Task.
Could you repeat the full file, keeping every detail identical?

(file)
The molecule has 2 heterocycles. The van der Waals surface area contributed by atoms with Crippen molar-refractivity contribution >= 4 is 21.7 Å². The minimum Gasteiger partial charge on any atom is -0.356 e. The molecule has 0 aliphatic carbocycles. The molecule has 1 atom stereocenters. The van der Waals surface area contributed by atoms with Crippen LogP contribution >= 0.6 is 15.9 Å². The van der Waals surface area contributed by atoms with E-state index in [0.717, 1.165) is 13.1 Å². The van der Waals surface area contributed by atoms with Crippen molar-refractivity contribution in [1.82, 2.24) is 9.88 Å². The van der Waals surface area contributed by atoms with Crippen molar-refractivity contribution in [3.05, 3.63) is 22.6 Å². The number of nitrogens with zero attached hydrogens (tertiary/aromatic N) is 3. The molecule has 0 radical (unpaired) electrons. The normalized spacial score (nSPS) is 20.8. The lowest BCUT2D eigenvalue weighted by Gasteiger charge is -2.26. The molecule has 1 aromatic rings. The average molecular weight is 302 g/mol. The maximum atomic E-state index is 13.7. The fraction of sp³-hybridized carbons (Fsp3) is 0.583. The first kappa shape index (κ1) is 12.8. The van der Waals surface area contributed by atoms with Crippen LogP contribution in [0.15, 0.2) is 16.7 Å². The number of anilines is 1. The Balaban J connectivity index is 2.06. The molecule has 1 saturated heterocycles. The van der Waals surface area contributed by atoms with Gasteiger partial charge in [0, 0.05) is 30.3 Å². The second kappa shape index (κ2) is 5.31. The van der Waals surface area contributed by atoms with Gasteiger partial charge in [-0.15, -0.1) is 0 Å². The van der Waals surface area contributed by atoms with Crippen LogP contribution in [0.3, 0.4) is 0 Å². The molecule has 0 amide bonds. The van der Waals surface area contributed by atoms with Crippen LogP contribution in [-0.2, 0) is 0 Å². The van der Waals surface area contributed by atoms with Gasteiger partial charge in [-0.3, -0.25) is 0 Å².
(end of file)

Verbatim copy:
The molecule has 2 heterocycles. The van der Waals surface area contributed by atoms with Crippen molar-refractivity contribution >= 4 is 21.7 Å². The minimum Gasteiger partial charge on any atom is -0.356 e. The molecule has 0 aliphatic carbocycles. The molecule has 1 atom stereocenters. The van der Waals surface area contributed by atoms with Crippen LogP contribution >= 0.6 is 15.9 Å². The van der Waals surface area contributed by atoms with E-state index in [0.717, 1.165) is 13.1 Å². The van der Waals surface area contributed by atoms with Crippen molar-refractivity contribution in [1.82, 2.24) is 9.88 Å². The van der Waals surface area contributed by atoms with Crippen molar-refractivity contribution in [3.05, 3.63) is 22.6 Å². The number of nitrogens with zero attached hydrogens (tertiary/aromatic N) is 3. The molecule has 0 radical (unpaired) electrons. The normalized spacial score (nSPS) is 20.8. The lowest BCUT2D eigenvalue weighted by Gasteiger charge is -2.26. The molecule has 1 aromatic rings. The average molecular weight is 302 g/mol. The maximum atomic E-state index is 13.7. The fraction of sp³-hybridized carbons (Fsp3) is 0.583. The first kappa shape index (κ1) is 12.8. The van der Waals surface area contributed by atoms with Crippen LogP contribution in [0.15, 0.2) is 16.7 Å². The number of anilines is 1. The Balaban J connectivity index is 2.06. The molecule has 1 saturated heterocycles. The van der Waals surface area contributed by atoms with Gasteiger partial charge in [0, 0.05) is 30.3 Å². The second kappa shape index (κ2) is 5.31. The van der Waals surface area contributed by atoms with Gasteiger partial charge in [-0.15, -0.1) is 0 Å². The van der Waals surface area contributed by atoms with Crippen LogP contribution in [0.3, 0.4) is 0 Å². The molecule has 0 amide bonds. The van der Waals surface area contributed by atoms with Crippen LogP contribution in [-0.2, 0) is 0 Å². The van der Waals surface area contributed by atoms with Gasteiger partial charge in [-0.3, -0.25) is 0 Å².